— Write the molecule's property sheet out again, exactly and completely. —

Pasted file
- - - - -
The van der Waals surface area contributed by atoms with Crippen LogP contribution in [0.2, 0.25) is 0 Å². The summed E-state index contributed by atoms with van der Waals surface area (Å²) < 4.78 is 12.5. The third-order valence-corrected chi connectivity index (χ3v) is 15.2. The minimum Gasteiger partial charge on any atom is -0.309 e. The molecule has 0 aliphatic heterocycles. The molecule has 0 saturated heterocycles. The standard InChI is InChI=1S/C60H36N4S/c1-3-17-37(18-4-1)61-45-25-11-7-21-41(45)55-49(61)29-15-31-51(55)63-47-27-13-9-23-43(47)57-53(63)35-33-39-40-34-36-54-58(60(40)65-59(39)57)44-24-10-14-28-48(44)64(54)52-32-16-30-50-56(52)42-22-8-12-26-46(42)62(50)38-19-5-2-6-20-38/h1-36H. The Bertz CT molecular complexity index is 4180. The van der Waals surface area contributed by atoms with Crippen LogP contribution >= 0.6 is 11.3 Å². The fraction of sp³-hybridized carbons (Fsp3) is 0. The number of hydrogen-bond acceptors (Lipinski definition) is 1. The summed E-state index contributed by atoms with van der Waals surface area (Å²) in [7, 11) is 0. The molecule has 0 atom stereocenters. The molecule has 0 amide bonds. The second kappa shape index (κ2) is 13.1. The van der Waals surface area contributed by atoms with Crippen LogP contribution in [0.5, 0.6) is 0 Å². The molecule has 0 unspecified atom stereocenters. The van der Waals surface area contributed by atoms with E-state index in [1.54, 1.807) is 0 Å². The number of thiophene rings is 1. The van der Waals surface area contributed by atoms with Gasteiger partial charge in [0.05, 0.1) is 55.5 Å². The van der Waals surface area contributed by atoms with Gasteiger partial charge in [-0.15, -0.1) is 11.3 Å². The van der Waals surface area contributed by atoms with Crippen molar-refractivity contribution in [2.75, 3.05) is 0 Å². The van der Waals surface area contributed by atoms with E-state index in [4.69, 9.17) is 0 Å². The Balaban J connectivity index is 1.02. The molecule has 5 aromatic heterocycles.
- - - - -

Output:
The van der Waals surface area contributed by atoms with Crippen LogP contribution in [0.2, 0.25) is 0 Å². The summed E-state index contributed by atoms with van der Waals surface area (Å²) < 4.78 is 12.5. The third-order valence-corrected chi connectivity index (χ3v) is 15.2. The minimum Gasteiger partial charge on any atom is -0.309 e. The molecule has 0 aliphatic heterocycles. The molecule has 0 saturated heterocycles. The standard InChI is InChI=1S/C60H36N4S/c1-3-17-37(18-4-1)61-45-25-11-7-21-41(45)55-49(61)29-15-31-51(55)63-47-27-13-9-23-43(47)57-53(63)35-33-39-40-34-36-54-58(60(40)65-59(39)57)44-24-10-14-28-48(44)64(54)52-32-16-30-50-56(52)42-22-8-12-26-46(42)62(50)38-19-5-2-6-20-38/h1-36H. The Bertz CT molecular complexity index is 4180. The van der Waals surface area contributed by atoms with Crippen LogP contribution >= 0.6 is 11.3 Å². The fraction of sp³-hybridized carbons (Fsp3) is 0. The number of hydrogen-bond acceptors (Lipinski definition) is 1. The summed E-state index contributed by atoms with van der Waals surface area (Å²) in [7, 11) is 0. The molecule has 0 atom stereocenters. The molecule has 0 amide bonds. The second kappa shape index (κ2) is 13.1. The van der Waals surface area contributed by atoms with Crippen LogP contribution in [0.5, 0.6) is 0 Å². The molecule has 0 unspecified atom stereocenters. The van der Waals surface area contributed by atoms with E-state index in [1.54, 1.807) is 0 Å². The number of thiophene rings is 1. The van der Waals surface area contributed by atoms with Gasteiger partial charge in [0.05, 0.1) is 55.5 Å². The van der Waals surface area contributed by atoms with Gasteiger partial charge in [-0.15, -0.1) is 11.3 Å². The van der Waals surface area contributed by atoms with Crippen molar-refractivity contribution in [2.75, 3.05) is 0 Å². The van der Waals surface area contributed by atoms with E-state index in [4.69, 9.17) is 0 Å². The Balaban J connectivity index is 1.02. The molecule has 5 aromatic heterocycles.